These initial practical decisions were easy to deal with: I can remember sitting at my laptop and thinking, “Okay, this I can do!’. Over my many years as a clinical psychologist, I had built up a broad network of colleagues, enabling me to ﬁnd a practice in London with highly qualiﬁed psychologists offering a range of approaches. I emailed the practice’s website link to Jane so that she could see which therapist she felt struck the right balance for her.
I thought it essential that she chose the therapist herself; I simply described the terms and therapeutic approaches when she asked. She was going to be going on the therapeutic journey by herself and I would not impose my preferences on her. I was very grateful that we not only had the means to afford private therapy but, thanks to my professional links, I was also able to access high quality therapy relatively quickly. Having worked in the NHS for decades, I knew that the process of referral, waiting lists, assessment, and then a further wait for therapy (if offered) can not only be painfully slow but also treacherous. It is often a highly unpredictable path, full of risks, and far too many people do not succeed in receiving the help that they deserve.
Before the day of her ﬁrst therapy session, John and I thought of ways to provide as much stability and security we could, so Jane could start on her medication and catch up on sleep, food, and feeling safe. Over those ﬁrst long days, I am sure that, to her, our voices sounded as though we were calling down to her in a deep, dark, empty well of despair. We didn’t push Jane to talk to us about how she was feeling, as it seemed that us just being there, available to connect with her in a small, consistent ways, would be of more value to her than the pressure of intimate discussions. Slowly, as her medication began to kick in, we saw tiny glimmers of light, and she recognised that some of the things I said to encourage her – even when I wasn’t sure my hopeful words were well founded – made sense.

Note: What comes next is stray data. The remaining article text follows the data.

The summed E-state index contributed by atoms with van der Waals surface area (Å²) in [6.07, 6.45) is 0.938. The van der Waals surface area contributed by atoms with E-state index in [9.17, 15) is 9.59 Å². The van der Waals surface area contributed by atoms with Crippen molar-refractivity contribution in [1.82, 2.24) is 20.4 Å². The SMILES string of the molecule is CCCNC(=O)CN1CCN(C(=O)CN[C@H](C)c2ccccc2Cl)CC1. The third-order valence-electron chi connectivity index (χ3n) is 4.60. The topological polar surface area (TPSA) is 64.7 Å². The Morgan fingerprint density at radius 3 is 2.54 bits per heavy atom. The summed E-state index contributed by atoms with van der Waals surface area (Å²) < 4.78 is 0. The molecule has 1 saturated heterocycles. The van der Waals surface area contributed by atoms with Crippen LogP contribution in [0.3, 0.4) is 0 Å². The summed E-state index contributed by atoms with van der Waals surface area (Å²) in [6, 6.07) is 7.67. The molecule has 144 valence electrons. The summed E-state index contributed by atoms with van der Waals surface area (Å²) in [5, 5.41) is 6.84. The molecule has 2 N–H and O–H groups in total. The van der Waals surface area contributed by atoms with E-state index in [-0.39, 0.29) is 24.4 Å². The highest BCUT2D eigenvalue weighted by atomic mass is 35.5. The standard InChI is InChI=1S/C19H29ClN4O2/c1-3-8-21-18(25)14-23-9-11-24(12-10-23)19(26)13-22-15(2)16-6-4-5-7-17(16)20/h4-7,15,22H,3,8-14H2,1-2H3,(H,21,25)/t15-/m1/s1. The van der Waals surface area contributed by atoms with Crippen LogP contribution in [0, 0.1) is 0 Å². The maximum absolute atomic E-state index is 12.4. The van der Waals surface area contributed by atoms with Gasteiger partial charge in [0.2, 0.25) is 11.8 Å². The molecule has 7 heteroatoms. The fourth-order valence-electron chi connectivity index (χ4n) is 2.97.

As we drove Jane to the train station for her journey to her ﬁrst therapy session, I fought back the urge to recite a litany of things to look for in a good therapist. I knew that I had to let go so that she could conﬁde in someone outside of the loop – someone who would be able to listen to her objectively and empathically without mirroring her emotional pain. Watching her ascend the steps to the railway platform, John and I sat silently in the car, apprehensive about the risks of letting her leave the safe haven of home. She insisted on travelling alone and arranged for Alice to meet her at King’s Cross and accompany her to the therapy clinic, and then meet up with her right afterward her session to take her back to the station.
That day, John and I discussed how we could support our daughter without undermining her autonomy. I was able to outline to him what my clinical experience taught me could be helpful, but we worked together to translate my clinical knowledge into practical measures that ﬁt the informality of day to day life. I wanted him to feel hopeful and I knew I needed to try to contain my own self-doubt. I fought the urge to say yes, I am an expert, but not when it comes to my own daughter.
When we returned to the station to pick up Jane up that evening, our faces were frozen in apprehension while we waited for her train to arrive. As she came down the steps from the platform, we began to relax, simply because she had returned. As she climbed into the car with us, we hugged her and felt a sense of relief. We wanted to keep a watchful eye over her, without hovering, and we endeavoured to make sure she felt protected and cared for. That evening, we caught a ﬂeeting glimpse of her smiling and realised how long it had been since we had seen her look happy.
Every day that summer we let Jane sleep late, knowing that her depression and the initial side effects of her medication would create havoc with her sleep pattern. We tried to introduce a bit of structure every day, even if it only meant going for a short walk, a short cycle, or a trip in the car. We eagerly indulged her with her favourite meals, ﬁlms, books – whatever could create a sense of pleasure. All of the pets were allowed on the bed so that, during her wakeful nights, she knew she was safe and not alone.
Over the next few weeks, as the tortured nightmares and daytime sleep began to fade, the low, mufﬂed mood shifted into a vivid, but equally concerning, state of acute anxiety and fear. As the anxiety gripped her, the detailed information leaﬂet that came with her medication took on a ghoulish quality with its long lists of potential risks and side effects, ranging from the highly dramatic (the rare, but potentially life-threatening, serotonin syndrome) to the trivial (dry mouth).